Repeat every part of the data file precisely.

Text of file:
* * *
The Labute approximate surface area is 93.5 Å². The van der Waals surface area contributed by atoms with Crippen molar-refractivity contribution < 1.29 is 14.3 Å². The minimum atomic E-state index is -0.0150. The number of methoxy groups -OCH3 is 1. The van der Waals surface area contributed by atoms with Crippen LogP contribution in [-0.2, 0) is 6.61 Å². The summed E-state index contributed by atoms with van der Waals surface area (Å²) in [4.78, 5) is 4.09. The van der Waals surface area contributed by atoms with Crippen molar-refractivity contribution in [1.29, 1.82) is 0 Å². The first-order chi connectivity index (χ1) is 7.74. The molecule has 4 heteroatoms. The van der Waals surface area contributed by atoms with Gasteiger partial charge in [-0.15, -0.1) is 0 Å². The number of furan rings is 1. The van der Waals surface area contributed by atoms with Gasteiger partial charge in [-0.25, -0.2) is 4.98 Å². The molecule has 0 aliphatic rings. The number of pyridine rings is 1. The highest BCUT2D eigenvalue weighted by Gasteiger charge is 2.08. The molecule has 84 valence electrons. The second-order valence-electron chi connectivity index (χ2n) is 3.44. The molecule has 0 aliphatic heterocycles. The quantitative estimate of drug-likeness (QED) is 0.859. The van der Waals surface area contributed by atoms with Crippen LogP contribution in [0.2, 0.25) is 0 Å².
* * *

The Labute approximate surface area is 93.5 Å². The van der Waals surface area contributed by atoms with Crippen molar-refractivity contribution < 1.29 is 14.3 Å². The minimum atomic E-state index is -0.0150. The number of methoxy groups -OCH3 is 1. The van der Waals surface area contributed by atoms with Crippen LogP contribution in [-0.2, 0) is 6.61 Å². The summed E-state index contributed by atoms with van der Waals surface area (Å²) in [4.78, 5) is 4.09. The van der Waals surface area contributed by atoms with Crippen molar-refractivity contribution in [1.29, 1.82) is 0 Å². The first-order chi connectivity index (χ1) is 7.74. The molecule has 4 heteroatoms. The van der Waals surface area contributed by atoms with Gasteiger partial charge in [-0.15, -0.1) is 0 Å². The number of furan rings is 1. The van der Waals surface area contributed by atoms with Gasteiger partial charge in [-0.25, -0.2) is 4.98 Å². The molecule has 0 aliphatic rings. The number of pyridine rings is 1. The highest BCUT2D eigenvalue weighted by Gasteiger charge is 2.08. The molecule has 84 valence electrons. The second-order valence-electron chi connectivity index (χ2n) is 3.44. The molecule has 0 aliphatic heterocycles. The quantitative estimate of drug-likeness (QED) is 0.859. The van der Waals surface area contributed by atoms with Crippen LogP contribution in [0.2, 0.25) is 0 Å².